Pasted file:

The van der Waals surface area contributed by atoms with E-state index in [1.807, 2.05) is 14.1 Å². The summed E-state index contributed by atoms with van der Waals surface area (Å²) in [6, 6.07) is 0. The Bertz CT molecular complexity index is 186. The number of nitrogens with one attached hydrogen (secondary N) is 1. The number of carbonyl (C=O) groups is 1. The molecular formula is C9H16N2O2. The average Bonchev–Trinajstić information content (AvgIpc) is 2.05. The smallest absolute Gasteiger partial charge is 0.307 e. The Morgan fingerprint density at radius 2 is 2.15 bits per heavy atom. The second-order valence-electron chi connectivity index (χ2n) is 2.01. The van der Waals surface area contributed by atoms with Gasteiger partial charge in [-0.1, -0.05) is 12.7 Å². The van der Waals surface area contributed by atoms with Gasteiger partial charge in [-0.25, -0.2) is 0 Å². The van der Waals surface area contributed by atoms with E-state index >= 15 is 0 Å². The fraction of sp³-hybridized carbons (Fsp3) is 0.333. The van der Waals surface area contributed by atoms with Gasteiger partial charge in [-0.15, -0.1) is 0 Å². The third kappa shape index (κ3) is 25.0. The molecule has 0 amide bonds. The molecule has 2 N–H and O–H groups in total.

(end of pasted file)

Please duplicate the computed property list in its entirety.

The van der Waals surface area contributed by atoms with E-state index in [1.807, 2.05) is 14.1 Å². The summed E-state index contributed by atoms with van der Waals surface area (Å²) in [6, 6.07) is 0. The Bertz CT molecular complexity index is 186. The number of nitrogens with one attached hydrogen (secondary N) is 1. The number of carbonyl (C=O) groups is 1. The molecular formula is C9H16N2O2. The average Bonchev–Trinajstić information content (AvgIpc) is 2.05. The smallest absolute Gasteiger partial charge is 0.307 e. The Morgan fingerprint density at radius 2 is 2.15 bits per heavy atom. The second-order valence-electron chi connectivity index (χ2n) is 2.01. The van der Waals surface area contributed by atoms with Gasteiger partial charge in [-0.1, -0.05) is 12.7 Å². The van der Waals surface area contributed by atoms with Gasteiger partial charge in [-0.25, -0.2) is 0 Å². The van der Waals surface area contributed by atoms with E-state index >= 15 is 0 Å². The fraction of sp³-hybridized carbons (Fsp3) is 0.333. The van der Waals surface area contributed by atoms with Gasteiger partial charge in [-0.15, -0.1) is 0 Å². The third kappa shape index (κ3) is 25.0. The molecule has 0 amide bonds. The molecule has 2 N–H and O–H groups in total.